The Bairs Creek Cirque — Page 6
- Looking for the Notch
- The Hero's Traverse
- Ode to Williamson
- Heartbreak Ridge
- Sage Camp
- Skinning in the Dark
- Headwall at Dawn
- Williamson Summit
- Once Is Enough
The Traverse concludes when I finally decide to abandon the north side of the drainage and cross the creek, perhaps a few hundred yards past a landmark I recognize from last year: a hump-like bench of dirt where someone long ago flattened out a camp site.
I am now deep within the narrow confines of the drainage, which is choked with avalanche debris, some fresh, some old. In the cool shadows beside the creek, I stop and eat a quick snack. The rigors of the Traverse have taken their toll. I am exhausted.
looking into the maw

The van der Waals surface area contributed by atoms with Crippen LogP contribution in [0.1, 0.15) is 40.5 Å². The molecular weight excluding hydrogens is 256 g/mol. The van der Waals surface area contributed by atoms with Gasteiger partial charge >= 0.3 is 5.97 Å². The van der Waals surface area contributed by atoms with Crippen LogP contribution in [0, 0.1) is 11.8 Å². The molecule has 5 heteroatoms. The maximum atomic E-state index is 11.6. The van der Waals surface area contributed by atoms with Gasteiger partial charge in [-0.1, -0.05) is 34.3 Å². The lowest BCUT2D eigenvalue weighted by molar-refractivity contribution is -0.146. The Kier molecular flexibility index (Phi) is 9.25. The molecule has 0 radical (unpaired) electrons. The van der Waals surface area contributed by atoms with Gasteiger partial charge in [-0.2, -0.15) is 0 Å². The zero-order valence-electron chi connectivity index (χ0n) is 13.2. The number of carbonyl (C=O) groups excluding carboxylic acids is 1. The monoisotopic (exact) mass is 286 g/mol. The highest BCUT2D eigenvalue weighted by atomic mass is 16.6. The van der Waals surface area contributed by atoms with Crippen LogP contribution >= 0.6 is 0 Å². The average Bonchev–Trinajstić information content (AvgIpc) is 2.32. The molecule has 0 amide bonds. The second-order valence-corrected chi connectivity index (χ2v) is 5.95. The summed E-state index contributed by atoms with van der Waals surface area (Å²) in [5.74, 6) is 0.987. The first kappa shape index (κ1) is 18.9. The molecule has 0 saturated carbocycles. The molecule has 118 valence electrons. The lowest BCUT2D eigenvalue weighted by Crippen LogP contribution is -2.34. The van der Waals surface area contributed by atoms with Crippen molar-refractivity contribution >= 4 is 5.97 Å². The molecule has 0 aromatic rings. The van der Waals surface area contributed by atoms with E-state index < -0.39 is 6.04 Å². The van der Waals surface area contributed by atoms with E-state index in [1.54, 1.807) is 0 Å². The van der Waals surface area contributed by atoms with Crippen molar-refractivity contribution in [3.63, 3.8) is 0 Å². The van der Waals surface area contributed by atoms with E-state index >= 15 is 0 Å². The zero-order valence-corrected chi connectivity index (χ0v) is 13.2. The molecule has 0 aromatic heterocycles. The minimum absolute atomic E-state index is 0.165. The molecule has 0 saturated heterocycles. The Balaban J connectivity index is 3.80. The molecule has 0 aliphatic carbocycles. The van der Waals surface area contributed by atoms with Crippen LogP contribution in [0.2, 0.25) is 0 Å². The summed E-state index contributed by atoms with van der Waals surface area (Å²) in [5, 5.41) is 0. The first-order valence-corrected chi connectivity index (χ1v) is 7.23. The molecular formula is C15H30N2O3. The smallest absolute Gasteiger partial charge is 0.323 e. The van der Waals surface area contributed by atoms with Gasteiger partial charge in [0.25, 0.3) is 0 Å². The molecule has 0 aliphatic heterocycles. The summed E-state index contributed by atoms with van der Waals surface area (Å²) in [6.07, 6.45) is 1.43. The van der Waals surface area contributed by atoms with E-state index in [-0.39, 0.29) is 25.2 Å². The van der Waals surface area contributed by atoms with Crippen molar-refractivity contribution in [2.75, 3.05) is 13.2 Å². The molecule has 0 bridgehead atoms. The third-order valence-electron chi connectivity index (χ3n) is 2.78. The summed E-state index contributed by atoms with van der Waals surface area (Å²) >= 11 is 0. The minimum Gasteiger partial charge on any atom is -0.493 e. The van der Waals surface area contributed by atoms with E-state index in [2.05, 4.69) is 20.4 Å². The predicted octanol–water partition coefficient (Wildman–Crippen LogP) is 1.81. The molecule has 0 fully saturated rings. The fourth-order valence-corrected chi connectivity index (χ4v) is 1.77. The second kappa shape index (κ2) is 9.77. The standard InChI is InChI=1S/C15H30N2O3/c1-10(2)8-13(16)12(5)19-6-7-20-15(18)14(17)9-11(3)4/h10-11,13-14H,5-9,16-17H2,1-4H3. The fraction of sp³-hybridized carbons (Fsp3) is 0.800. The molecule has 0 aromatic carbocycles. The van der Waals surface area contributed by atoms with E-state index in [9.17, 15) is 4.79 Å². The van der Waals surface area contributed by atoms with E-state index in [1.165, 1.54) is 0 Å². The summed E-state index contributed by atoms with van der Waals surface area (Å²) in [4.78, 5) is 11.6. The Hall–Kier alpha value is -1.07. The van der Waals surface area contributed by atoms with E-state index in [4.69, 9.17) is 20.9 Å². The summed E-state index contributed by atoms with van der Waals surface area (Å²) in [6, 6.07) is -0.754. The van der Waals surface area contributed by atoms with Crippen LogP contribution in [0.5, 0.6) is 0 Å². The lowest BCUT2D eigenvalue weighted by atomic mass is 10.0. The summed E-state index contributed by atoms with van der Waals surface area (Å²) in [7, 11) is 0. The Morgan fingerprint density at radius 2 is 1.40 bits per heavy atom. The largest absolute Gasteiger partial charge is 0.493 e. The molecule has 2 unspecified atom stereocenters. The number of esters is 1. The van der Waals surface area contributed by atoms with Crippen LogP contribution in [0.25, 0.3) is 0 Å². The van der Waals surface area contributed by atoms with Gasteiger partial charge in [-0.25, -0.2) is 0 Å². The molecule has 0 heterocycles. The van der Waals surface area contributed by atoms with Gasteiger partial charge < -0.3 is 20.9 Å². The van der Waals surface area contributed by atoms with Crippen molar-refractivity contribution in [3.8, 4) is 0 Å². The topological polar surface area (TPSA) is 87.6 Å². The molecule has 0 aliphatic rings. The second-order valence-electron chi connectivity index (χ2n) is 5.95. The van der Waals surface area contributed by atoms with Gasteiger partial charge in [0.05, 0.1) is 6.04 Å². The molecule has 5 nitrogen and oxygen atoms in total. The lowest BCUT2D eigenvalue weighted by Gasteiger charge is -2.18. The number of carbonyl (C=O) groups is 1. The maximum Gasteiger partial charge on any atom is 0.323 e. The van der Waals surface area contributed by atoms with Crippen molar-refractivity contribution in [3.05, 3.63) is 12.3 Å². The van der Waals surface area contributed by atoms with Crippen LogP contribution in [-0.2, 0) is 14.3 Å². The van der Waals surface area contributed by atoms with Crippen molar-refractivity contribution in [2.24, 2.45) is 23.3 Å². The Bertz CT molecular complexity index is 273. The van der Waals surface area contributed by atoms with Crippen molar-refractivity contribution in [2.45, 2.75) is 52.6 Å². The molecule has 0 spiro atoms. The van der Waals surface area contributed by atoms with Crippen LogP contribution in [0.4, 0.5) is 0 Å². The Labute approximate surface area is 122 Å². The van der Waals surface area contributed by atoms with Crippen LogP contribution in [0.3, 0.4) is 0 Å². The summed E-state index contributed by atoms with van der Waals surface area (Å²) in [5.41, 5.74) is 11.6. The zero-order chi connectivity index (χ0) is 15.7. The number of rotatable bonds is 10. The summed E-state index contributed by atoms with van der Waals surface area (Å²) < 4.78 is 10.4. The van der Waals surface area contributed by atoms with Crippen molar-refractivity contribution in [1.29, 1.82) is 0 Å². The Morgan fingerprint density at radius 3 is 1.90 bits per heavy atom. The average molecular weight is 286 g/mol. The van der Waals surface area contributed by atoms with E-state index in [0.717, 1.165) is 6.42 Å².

heading up the left fork
Continuing up the ridge
the World's Luckiest Forest
I had hoped to ski this route in early March, when there might actually be snow at this elevation.
The Sierra Winter, however, altered my plans. Lingering instabilities deep within a record-setting snowpack convinced me to wait for the safer, consolidated snowpack of spring.
Consequently, instead of switching to skis and skins, I must instead climb up 2000 vertical feet of steep, loosely-piled talus and debris to reach the Cirque.
Thankfully, the piles of avy debris make the creek crossing only mildly difficult.
Once across, I round the corner and get a shock:
I see a massive snow bridge, which the creek has tunneled through, producing a cave some 20 feet high and 100 feet long.